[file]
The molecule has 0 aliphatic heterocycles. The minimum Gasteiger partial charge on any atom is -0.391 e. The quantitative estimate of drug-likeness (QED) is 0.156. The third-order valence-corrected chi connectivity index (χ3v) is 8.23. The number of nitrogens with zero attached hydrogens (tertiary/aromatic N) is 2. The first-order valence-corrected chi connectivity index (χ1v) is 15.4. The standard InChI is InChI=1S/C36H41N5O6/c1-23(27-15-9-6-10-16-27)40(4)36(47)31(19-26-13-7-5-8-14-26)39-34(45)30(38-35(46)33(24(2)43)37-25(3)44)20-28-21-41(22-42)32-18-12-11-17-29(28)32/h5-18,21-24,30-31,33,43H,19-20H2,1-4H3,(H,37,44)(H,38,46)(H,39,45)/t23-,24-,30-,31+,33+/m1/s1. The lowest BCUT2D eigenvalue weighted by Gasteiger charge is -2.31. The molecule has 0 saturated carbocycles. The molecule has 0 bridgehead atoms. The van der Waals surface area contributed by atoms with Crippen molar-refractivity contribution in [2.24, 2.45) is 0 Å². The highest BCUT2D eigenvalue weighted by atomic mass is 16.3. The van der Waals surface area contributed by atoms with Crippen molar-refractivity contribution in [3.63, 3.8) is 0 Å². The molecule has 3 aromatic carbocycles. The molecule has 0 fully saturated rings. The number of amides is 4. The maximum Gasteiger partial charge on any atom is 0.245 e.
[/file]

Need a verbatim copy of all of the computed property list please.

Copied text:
The molecule has 0 aliphatic heterocycles. The minimum Gasteiger partial charge on any atom is -0.391 e. The quantitative estimate of drug-likeness (QED) is 0.156. The third-order valence-corrected chi connectivity index (χ3v) is 8.23. The number of nitrogens with zero attached hydrogens (tertiary/aromatic N) is 2. The first-order valence-corrected chi connectivity index (χ1v) is 15.4. The standard InChI is InChI=1S/C36H41N5O6/c1-23(27-15-9-6-10-16-27)40(4)36(47)31(19-26-13-7-5-8-14-26)39-34(45)30(38-35(46)33(24(2)43)37-25(3)44)20-28-21-41(22-42)32-18-12-11-17-29(28)32/h5-18,21-24,30-31,33,43H,19-20H2,1-4H3,(H,37,44)(H,38,46)(H,39,45)/t23-,24-,30-,31+,33+/m1/s1. The lowest BCUT2D eigenvalue weighted by Gasteiger charge is -2.31. The molecule has 0 saturated carbocycles. The molecule has 0 bridgehead atoms. The van der Waals surface area contributed by atoms with Crippen molar-refractivity contribution in [2.24, 2.45) is 0 Å². The highest BCUT2D eigenvalue weighted by atomic mass is 16.3. The van der Waals surface area contributed by atoms with Crippen molar-refractivity contribution in [3.63, 3.8) is 0 Å². The molecule has 3 aromatic carbocycles. The molecule has 0 fully saturated rings. The number of amides is 4. The maximum Gasteiger partial charge on any atom is 0.245 e.